“We connected over the fact that I grew up in Botswana and learned to type on Microsoft Word, and he grew up in India. Microsoft made a huge impact in both our lives,” she says. “It didn’t feel like I was talking to the head of a multibillion-dollar corporation, but more like a friend who was both humble and authentic. It’s not something I dreamed I could have this early on in my career.”

While most of us have only read about Nadella in the pages of business magazines and newspapers, Boadi-Agyemang got to high-five him and make a Boomerang video with Melinda Gates, who was also interested in meeting her.


Like any internship at a highly successful and competitive company, there were also many intense moments. While working on the chatbot, Boadi-Agyemang realized halfway through the project that the AI chatbot would take a while to complete. She had not anticipated how much time it would need since she had never done a project like it before, and was disappointed with the possibility that she would not be able to say they could use it when her internship was over.

To solve this, she brainstormed and created a tool that was similar to a matrix without an infusion of AI that when used, would help a person figure out if they were a sales manager, business manager, or seller.

“When I presented my work at the end of my internship, one person came up and told me: ‘Akosua, this is gold, this would help sellers so much in the field,’” she says. “Hearing those words as an intern was so precious.”

Being at Microsoft also allowed Boadi-Agyemang to meet people from all over the world as there were hundreds of interns at the Lincoln Square headquarters alone. From meeting at Lunch-and-Learn events to intern puzzle days and concert days, she says there were plenty of opportunities for her to meet her peers and build a relationship with them.

But above it all, Boadi-Agyemang says the thing she loved most about Microsoft was that she got to be her authentic self.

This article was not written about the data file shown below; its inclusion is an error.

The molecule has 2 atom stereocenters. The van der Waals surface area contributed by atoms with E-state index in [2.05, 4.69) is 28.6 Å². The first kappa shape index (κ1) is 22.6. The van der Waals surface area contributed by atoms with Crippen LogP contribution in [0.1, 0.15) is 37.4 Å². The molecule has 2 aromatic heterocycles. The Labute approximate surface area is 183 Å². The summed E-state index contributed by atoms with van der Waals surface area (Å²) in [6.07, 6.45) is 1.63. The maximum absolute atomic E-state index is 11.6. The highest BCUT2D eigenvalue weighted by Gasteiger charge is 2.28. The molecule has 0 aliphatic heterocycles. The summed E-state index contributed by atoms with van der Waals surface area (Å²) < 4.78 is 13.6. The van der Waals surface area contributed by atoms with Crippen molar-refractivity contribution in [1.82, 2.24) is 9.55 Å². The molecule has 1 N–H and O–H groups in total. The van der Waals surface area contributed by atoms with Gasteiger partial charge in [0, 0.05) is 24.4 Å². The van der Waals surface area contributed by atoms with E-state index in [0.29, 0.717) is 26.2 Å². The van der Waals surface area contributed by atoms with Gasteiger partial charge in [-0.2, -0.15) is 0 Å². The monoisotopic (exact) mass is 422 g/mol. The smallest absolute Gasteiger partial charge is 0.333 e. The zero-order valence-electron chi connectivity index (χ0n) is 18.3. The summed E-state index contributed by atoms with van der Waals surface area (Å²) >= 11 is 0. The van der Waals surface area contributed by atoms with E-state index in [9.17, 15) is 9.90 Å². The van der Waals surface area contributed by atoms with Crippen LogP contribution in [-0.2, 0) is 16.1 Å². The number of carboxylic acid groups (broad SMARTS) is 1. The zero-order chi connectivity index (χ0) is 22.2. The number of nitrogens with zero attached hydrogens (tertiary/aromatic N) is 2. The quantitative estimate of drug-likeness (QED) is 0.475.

“When you interview with companies, you think you have to put on a facade to fit in. I like to talk and I like to meet people and I always felt I wasn’t allowed to do that elsewhere,” she says. “It was liberating to be able to be myself at work. Microsoft is more focused on cultural adds than cultural fits.”


Boadi-Agyemang is currently part of the LinkedIn 2018-2019 Campus Editor Cohort and works with LinkedIn News Editors and other Campus Editors to create content. She says that her successes feel like her hard work has paid off.

“I want to tell other international students that if you don’t see instant results, continue persevering. Remove your attachments, be hardworking, and go into industries and areas to find out what you like,” she says. “Don’t fall into the trap of being like other people. Find something that works just for you.”

When she returns to Microsoft after graduating from Miami this summer, she will become a program manager on the business side. But before then, she says she is thinking of visiting home. Her parents will also be traveling to the U.S. from Botswana for her graduation and she looks forward to enjoying time with them before starting the search for a place to settle into in Seattle.

“My parents run an exclusive women’s salon and my dad is a property evaluator and surveyor. They have shown me what it means to never give up and they’re always telling me to be bold,” Boadi-Agyemang says. “They have always told me that the time to do your best is all the time, and they were right.”